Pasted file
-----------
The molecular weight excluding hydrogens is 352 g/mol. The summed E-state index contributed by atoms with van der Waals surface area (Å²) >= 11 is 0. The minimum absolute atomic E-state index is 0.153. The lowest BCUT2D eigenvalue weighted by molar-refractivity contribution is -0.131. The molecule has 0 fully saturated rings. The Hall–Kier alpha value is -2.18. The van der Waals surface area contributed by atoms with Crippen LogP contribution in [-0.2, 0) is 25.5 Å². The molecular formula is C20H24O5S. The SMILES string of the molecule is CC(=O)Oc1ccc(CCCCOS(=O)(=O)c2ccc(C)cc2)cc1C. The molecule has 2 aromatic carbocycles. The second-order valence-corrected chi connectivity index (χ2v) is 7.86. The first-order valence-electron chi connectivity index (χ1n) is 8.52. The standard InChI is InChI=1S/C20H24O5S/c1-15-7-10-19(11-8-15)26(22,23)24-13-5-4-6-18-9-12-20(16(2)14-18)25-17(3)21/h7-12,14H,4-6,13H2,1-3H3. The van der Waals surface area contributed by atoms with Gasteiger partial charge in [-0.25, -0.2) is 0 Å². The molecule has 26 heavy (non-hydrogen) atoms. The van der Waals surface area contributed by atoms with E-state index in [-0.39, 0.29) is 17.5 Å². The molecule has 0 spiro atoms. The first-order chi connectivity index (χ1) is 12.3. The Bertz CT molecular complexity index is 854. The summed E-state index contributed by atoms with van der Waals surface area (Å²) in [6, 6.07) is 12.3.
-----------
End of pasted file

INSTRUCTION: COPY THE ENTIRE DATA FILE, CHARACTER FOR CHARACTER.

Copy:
The molecular weight excluding hydrogens is 352 g/mol. The summed E-state index contributed by atoms with van der Waals surface area (Å²) >= 11 is 0. The minimum absolute atomic E-state index is 0.153. The lowest BCUT2D eigenvalue weighted by molar-refractivity contribution is -0.131. The molecule has 0 fully saturated rings. The Hall–Kier alpha value is -2.18. The van der Waals surface area contributed by atoms with Crippen LogP contribution in [-0.2, 0) is 25.5 Å². The molecular formula is C20H24O5S. The SMILES string of the molecule is CC(=O)Oc1ccc(CCCCOS(=O)(=O)c2ccc(C)cc2)cc1C. The molecule has 2 aromatic carbocycles. The second-order valence-corrected chi connectivity index (χ2v) is 7.86. The first-order valence-electron chi connectivity index (χ1n) is 8.52. The standard InChI is InChI=1S/C20H24O5S/c1-15-7-10-19(11-8-15)26(22,23)24-13-5-4-6-18-9-12-20(16(2)14-18)25-17(3)21/h7-12,14H,4-6,13H2,1-3H3. The van der Waals surface area contributed by atoms with Gasteiger partial charge in [-0.25, -0.2) is 0 Å². The molecule has 26 heavy (non-hydrogen) atoms. The van der Waals surface area contributed by atoms with E-state index in [-0.39, 0.29) is 17.5 Å². The molecule has 0 spiro atoms. The first-order chi connectivity index (χ1) is 12.3. The Bertz CT molecular complexity index is 854. The summed E-state index contributed by atoms with van der Waals surface area (Å²) in [6, 6.07) is 12.3.